Tuesday, August 9, 2011

Thunderstorms and more kind strangers

The smile wouldn't last long...
We got up Thursday morning after a good night's sleep, packed up the bikes, and headed down to the only gas station in town, where we happily filled up the bikes' tanks (and ours on breakfast burritos) and started out for Colorado.  The riding today was much less enjoyable than any other day until we got well east of Ft Collins, CO.  The roads were rough with lots of expansion joints (they are hard on the butts!), the drivers were the most aggressive of the trip so far, but at least we lost altitude, and the bikes ran better and better.  Our destination for the night was Sterling, CO, but as the day wore on and we got closer, we could see a giant thunderstorm ahead of us, and the road was taking us directly toward the biggest, darkest thunderstorm I've ever seen.  While there was sunshine to the north and the south of the storm, straight ahead it was black and stormy from cloud to ground.  I thought it looked like Mordor from Lord of the Rings and half-expected to see Sauron's eye gazing down at us.  As we got even closer, the storm just got bigger, and later, when we checked the radar, it was about 50 miles wide. 

Tank Cat might have been even a better choice for this trip!
I know Boromir said that "One does not simply walk into Mordor",  but he didn't say anything about riding Symbas!  Just before we got to the edge of the storm, Re and I stopped to zip all of our vents and said our final goodbyes (just in case).  Shortly after we started riding again, we were passed by three Harleys and noticed the jeans, t-shirts, and no helmets on all the riders as they headed into the same storm.  When we got to the edge of the storm, we first encountered strong winds and pea-sized hail, which quickly turned into giant raindrops.  The hail and rain stung even through our riding gear, and later we both remarked how painful it must have been on bare skin.  After about thirty minutes, we exited the other side of the storm and rode into Sterling, CO, arriving around 7:30pm.  Accommodations were the first order of business, and we had to decide between camping and another night in a hotel.  I checked the radar on my iPhone, and it appeared the storm would pass north of Sterling, so camping it was.  After we got to our campsite, the sky continued to darken.  We hurriedly set up the tent, and Re set off for the grocery store.  While Rebekah was gone, the wind picked up, the sky grew darker, and it began to rain.  Re returned from the grocery store, and the skies opened up.  We ended up heating up our food under the overhang of the bathhouse roof and ate dinner in the relative comfort and dryness of the laundry room.  After forty-five minutes of intense rain and the absolute closest lightning strikes either of us have ever experienced, we ventured back to our tent through two inches of standing water, dove inside, and slept like babies.  Three hundred and twenty miles of hard riding is the best sleep aid we have found!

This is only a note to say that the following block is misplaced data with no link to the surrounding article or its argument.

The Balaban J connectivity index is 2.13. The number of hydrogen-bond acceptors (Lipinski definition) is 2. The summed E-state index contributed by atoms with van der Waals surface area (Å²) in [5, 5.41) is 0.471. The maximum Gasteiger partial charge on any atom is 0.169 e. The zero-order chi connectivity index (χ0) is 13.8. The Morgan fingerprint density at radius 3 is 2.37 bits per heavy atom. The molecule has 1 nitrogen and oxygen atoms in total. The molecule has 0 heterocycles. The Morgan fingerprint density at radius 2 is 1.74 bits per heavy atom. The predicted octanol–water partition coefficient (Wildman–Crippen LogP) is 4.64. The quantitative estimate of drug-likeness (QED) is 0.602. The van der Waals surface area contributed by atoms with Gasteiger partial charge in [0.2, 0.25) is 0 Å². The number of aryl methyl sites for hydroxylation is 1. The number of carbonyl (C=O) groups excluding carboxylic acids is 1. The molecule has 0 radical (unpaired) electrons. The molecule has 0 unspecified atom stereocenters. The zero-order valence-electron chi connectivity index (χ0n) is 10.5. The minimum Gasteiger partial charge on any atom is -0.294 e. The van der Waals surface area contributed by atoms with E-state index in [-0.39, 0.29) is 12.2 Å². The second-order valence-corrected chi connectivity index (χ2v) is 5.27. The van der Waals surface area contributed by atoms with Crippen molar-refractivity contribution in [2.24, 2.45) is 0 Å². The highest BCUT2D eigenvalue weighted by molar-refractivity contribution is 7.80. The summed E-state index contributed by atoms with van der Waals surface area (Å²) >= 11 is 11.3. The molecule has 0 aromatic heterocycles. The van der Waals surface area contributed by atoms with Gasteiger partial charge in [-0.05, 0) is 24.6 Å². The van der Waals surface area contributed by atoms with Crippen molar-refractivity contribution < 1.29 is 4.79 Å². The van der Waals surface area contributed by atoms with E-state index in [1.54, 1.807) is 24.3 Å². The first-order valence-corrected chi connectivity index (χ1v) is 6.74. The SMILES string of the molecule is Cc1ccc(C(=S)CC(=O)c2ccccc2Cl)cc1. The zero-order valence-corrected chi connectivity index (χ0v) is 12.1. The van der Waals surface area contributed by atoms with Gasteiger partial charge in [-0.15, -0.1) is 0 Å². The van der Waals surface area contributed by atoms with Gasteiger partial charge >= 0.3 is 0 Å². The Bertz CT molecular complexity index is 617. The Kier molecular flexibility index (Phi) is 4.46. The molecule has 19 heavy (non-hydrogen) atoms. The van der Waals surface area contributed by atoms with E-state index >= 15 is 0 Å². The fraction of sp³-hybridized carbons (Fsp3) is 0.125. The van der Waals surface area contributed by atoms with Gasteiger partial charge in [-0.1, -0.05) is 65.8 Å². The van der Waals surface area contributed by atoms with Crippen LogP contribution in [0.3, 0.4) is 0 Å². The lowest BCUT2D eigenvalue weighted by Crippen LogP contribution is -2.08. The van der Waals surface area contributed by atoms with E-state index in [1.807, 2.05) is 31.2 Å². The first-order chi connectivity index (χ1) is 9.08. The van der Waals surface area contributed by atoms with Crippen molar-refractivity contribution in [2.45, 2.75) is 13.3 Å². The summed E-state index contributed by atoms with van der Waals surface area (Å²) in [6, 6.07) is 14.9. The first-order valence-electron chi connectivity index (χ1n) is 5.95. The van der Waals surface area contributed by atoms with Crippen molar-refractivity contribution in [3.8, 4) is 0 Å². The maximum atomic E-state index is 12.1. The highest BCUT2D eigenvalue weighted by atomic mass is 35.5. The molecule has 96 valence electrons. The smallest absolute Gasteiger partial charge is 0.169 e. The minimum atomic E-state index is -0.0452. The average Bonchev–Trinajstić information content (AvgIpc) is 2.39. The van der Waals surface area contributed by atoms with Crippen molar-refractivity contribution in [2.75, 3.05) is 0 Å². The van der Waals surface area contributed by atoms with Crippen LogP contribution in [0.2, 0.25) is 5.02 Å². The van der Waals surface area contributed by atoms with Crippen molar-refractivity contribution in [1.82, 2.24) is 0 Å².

Nebraska roads were much kinder to us!
Friday morning, we woke to a soaking wet camp, and it took nearly three hours to get on the road.  Our Aerostiches and sleeping bags took a quick tumble in the dryer, and we had to wait for the sun to dry the tent before we could pack it.  We finally made it on the road by about 9:30am and set our sights on Nebraska.  It was a beautiful day for a ride, with blue skies and relatively cool temperatures.  The roads were smooth and took us through pretty, rolling farmland.  The same scenery greeted us in Kansas, and the bikes certainly enjoyed the lower elevations and gentler hills.  We were able to raise our average riding speed to closer to 50mph (little did we realize what the faster speeds were doing to our fuel mileage)  and covered more than 335 miles before rolling into Belleville, KS at sundown.  Again, accommodations were the first order of business, but there were no rooms at the inn.  We soon discovered that Belleville, KS not only has a famous race track, but it was being used this weekend, and it was also the weekend of the county fair.  We could not find a campsite, and all hotels were full.  Re asked at the last hotel if there was another campground where we could pitch our tent.  A nice gentleman in a pickup truck said, "Follow me."  We fired up the mighty Symbas and chased him down the road to a campground several miles away, where he waved goodbye, and we set up camp by a beautiful lake in a county park.  Re took off in search of food since it was already about 9:30pm and returned with manna from heaven (a large pepperoni pizza and two oilcans of Foster's lager ).  We ate pizza for dinner (and breakfast the following morning).  After the pizza and beers, we happily crawled into our tent and again, slept soundly. 

The bikes ran better and better with the lower altitude.  I adjusted the A/F screw fatter as we descended and frequently had to adjust the idle speed.  The bikes were also using a little bit of oil, and the chains were stretching at an alarming pace.  I've been adjusting the chains every morning as part of the daily routine maintenance, and by the end of the day, you can hear them dragging.  Something will have to be done soon.

No comments:

Post a Comment